Caroline Heres, Julie Gelb and Jackie Reilly are on a mission to decrease sexual assault on college campuses. Last fall, Caroline and Jackie, who are students at Syracuse University, discussed the fact that they’d both been assaulted. What started as a chat between two friends evolved into a need to take action. Together, they decided to spread the word by contacting Syracuse sororities and holding a meeting about helping one another prevent assault
The pair received an encouraging response, and it quickly became clear that they had major potential on their hands. They teamed up with their sorority sister Julie Gelb, a PR major, to create Girl Code Movement. The organization aims to bring college women together across the country and encourage them to be active, empowered bystanders to help prevent rape through identifying possible victims and keeping them out of harm’s way. Keep reading »
Wall Street Journal columnist James Taranto is pretty much that douchey frat boy who you never invite to a party, but somehow ends up there anyway , and you wish he would just go somewhere far, far away so you never had to think about all the obnoxious things he’s said. Remember him? He called the military’s effort to eradicate sexual assault a “war on male sexuality.” He’s tweeted that he hoped the young women whose boyfriends died saving them during the Aurora, Colorado, shooting were “worthy of the sacrifice.” So it should come as no surprise to you that he is blaming rape victims for drinking. Keep reading »
This “Don’t Get Raped” public service announcement seems like pretty great satire from a bunch of college (high school?) kids. Well, until you remember “advice” like this is pretty much what launched the SlutWalk protests in the first place. Don’t dress like a slut. Don’t drink. Don’t flirt. Don’t hook up. Instead of teaching men not to coerce or force women into sex, it’s much easier to police women’s behavior by telling them everything in this video in all seriousness. [Vimeo]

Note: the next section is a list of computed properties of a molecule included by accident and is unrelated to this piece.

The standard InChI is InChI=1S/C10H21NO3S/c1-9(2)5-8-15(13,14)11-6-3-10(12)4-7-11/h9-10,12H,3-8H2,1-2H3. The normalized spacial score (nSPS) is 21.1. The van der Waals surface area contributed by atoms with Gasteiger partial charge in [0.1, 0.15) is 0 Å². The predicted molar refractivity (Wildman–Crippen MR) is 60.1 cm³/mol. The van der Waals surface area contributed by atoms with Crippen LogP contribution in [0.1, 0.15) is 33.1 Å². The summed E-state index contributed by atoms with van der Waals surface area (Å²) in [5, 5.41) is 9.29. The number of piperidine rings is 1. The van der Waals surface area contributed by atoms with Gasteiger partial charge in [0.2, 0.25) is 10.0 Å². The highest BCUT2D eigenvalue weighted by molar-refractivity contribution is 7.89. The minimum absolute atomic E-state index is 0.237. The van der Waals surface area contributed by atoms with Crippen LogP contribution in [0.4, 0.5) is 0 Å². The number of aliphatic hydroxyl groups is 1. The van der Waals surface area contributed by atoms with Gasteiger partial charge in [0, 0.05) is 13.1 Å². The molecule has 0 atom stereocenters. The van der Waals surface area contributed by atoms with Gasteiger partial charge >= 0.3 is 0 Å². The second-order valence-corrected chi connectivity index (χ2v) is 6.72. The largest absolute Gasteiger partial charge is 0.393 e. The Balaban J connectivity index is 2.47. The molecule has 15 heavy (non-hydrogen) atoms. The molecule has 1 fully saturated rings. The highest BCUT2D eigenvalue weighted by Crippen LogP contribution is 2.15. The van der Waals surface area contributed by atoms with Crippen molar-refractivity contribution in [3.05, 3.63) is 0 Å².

Upon first glance, you might mistake this sculpture for a naked man trying to foist unwanted physical contact upon an unsuspecting woman. It could be a trigger for anyone who has experienced sexual assault, but it’s art. The realistic statue, entitled Sleepwalker, is part of an exhibit featuring sculptor Tony Matelli at Wellesley College’s Davis Museum. And since it’s February 3rd installation, it’s been creeping the students at the all-woman’s college the hell out. One of the college’s students, Zoe Magid, even started a Change.org petition to get the Sleepwalker removed from the campus center. Lauren Walsh, the student who penned the petition writes:
“[T]his highly lifelike sculpture has, within just a few hours of its outdoor installation, become a source of apprehension, fear, and triggering thoughts regarding sexual assault for many members of our campus community. While it may appear humorous, or thought-provoking to some, it has already become a source of undue stress for many Wellesley College students, the majority of whom live, study, and work in this space.”
Keep reading »
The reaction to Dylan Farrow’s New York Times article about sexual abuse she allegedly suffered as a young girl at the hands of Woody Allen has gotten even murkier this week. Mia Farrow, 28-year-old Dylan’s mom, and Lena Dunham have both voiced their support. But Moses Farrow, one of Mia’s other adopted children, has publicly sided with his father, telling People magazine that Mia was “vengeful” and “drummed it into me to hate my father.”
Oh dear. Keep reading »